An investigation of the operating characteristics of two PTW diamond detectors in photon and electron beams
ABSTRACT The dosimetric properties of two PTW Riga diamond detectors type 60003 were studied in high-energy photon and electron therapy beam. Properties under study were current-voltage characteristic, polarization effect, time stability of response, dose response, dose-rate dependence, temperature stability, and beam quality dependence of the sensitivity factor. Differences were shown between the two detectors for most of the previous properties. Also, the observed behavior was, to some extent, different from what was reported in the PTW technical specifications. The necessity to characterize each diamond detector individually was addressed.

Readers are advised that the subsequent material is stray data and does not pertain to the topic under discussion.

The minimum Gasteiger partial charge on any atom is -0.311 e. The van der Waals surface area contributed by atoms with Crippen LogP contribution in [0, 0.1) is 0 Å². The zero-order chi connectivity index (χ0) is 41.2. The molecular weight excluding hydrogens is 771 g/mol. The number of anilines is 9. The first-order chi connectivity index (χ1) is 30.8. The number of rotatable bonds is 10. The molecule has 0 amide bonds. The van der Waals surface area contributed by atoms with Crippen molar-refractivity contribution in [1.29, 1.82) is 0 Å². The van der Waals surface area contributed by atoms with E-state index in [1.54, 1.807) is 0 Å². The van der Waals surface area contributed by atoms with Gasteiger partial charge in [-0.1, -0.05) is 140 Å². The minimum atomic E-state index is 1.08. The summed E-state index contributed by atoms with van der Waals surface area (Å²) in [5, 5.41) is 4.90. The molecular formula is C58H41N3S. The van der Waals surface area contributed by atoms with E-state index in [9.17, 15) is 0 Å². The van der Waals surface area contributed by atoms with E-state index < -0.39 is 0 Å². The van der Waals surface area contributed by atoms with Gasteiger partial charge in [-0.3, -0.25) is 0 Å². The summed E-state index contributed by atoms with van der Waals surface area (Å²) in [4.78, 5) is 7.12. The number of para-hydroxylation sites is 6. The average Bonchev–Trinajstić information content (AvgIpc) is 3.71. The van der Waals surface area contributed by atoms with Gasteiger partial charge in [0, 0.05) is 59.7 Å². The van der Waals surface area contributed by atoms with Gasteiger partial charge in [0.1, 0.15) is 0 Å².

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ABSTRACT: Recent developments of new therapy techniques using small photon beams, such as stereotactic radiotherapy, require suitable detectors to determine the delivered dose with a high accuracy. The dosimeter has to be as close as possible to tissue equivalence and to exhibit a small detection volume compared to the size of the irradiation field, because of the lack of lateral electronic equilibrium in small beam. Characteristics of single crystal diamond (tissue equivalent material Z = 6, high density) make it an ideal candidate to fulfil most of small beam dosimetry requirements. A commercially available Element Six electronic grade synthetic diamond was used to develop a single crystal diamond dosimeter (SCDDo) with a small detection volume (0.165 mm(3)). Long term stability was studied by irradiating the SCDDo in a (60)Co beam over 14 h. A good stability (deviation less than ± 0.1%) was observed. Repeatability, dose linearity, dose rate dependence and energy dependence were studied in a 10 × 10 cm(2) beam produced by a Varian Clinac 2100 C linear accelerator. SCDDo lateral dose profile, depth dose curve and output factor (OF) measurements were performed for small photon beams with a micro multileaf collimator m3 (BrainLab) attached to the linac. This study is focused on the comparison of SCDDo measurements to those obtained with different commercially available active detectors: an unshielded silicon diode (PTW 60017), a shielded silicon diode (Sun Nuclear EDGE), a PinPoint ionization chamber (PTW 31014) and two natural diamond detectors (PTW 60003). SCDDo presents an excellent spatial resolution for dose profile measurements, due to its small detection volume. Low energy dependence (variation of 1.2% between 6 and 18 MV photon beam) and low dose rate dependence of the SCDDo (variation of 1% between 0.53 and 2.64 Gy min(-1)) are obtained, explaining the good agreement between the SCDDo and the efficient unshielded diode (PTW 60017) in depth dose curve measurements. For field sizes ranging from 0.6 × 0.6 to 10 × 10 cm(2), OFs obtained with the SCDDo are between the OFs measured with the PinPoint ionization chamber and the Sun Nuclear EDGE diode that are known to respectively underestimate and overestimate OF values in small beam, due to the large detection volume of the chamber and the non-water equivalence of both detectors.Physics in Medicine and Biology 10/2013; 58(21):7647-7660. DOI:10.1088/0031-9155/58/21/7647 · 2.92 Impact Factor